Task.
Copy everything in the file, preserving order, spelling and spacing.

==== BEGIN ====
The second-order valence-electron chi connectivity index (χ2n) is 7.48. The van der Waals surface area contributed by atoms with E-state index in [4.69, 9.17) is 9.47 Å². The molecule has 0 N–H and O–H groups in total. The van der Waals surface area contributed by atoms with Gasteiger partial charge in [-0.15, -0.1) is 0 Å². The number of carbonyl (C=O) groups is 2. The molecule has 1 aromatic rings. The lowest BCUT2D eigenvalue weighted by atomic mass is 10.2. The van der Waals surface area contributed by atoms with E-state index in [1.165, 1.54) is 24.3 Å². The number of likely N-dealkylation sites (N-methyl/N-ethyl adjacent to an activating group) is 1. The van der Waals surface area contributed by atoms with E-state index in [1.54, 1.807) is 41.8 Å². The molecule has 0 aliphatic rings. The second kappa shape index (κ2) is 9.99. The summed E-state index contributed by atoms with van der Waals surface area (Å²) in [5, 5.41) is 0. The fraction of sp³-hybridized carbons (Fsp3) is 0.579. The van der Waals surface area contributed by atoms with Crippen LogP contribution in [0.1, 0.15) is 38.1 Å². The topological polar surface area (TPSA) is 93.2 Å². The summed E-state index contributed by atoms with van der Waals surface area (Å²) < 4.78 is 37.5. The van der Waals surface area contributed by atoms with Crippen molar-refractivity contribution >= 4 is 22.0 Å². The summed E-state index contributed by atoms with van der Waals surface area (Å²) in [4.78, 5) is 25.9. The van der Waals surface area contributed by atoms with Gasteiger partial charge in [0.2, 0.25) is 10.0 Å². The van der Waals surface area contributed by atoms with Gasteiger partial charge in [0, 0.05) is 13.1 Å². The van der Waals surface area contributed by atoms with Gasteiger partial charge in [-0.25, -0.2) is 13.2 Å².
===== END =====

The second-order valence-electron chi connectivity index (χ2n) is 7.48. The van der Waals surface area contributed by atoms with E-state index in [4.69, 9.17) is 9.47 Å². The molecule has 0 N–H and O–H groups in total. The van der Waals surface area contributed by atoms with Gasteiger partial charge in [-0.15, -0.1) is 0 Å². The number of carbonyl (C=O) groups is 2. The molecule has 1 aromatic rings. The lowest BCUT2D eigenvalue weighted by atomic mass is 10.2. The van der Waals surface area contributed by atoms with E-state index in [1.165, 1.54) is 24.3 Å². The number of likely N-dealkylation sites (N-methyl/N-ethyl adjacent to an activating group) is 1. The van der Waals surface area contributed by atoms with E-state index in [1.54, 1.807) is 41.8 Å². The molecule has 0 aliphatic rings. The second kappa shape index (κ2) is 9.99. The summed E-state index contributed by atoms with van der Waals surface area (Å²) in [5, 5.41) is 0. The fraction of sp³-hybridized carbons (Fsp3) is 0.579. The van der Waals surface area contributed by atoms with Crippen LogP contribution in [0.1, 0.15) is 38.1 Å². The topological polar surface area (TPSA) is 93.2 Å². The summed E-state index contributed by atoms with van der Waals surface area (Å²) < 4.78 is 37.5. The van der Waals surface area contributed by atoms with Crippen molar-refractivity contribution >= 4 is 22.0 Å². The summed E-state index contributed by atoms with van der Waals surface area (Å²) in [4.78, 5) is 25.9. The van der Waals surface area contributed by atoms with Gasteiger partial charge in [0.2, 0.25) is 10.0 Å². The van der Waals surface area contributed by atoms with Gasteiger partial charge in [0, 0.05) is 13.1 Å². The van der Waals surface area contributed by atoms with Gasteiger partial charge in [-0.25, -0.2) is 13.2 Å².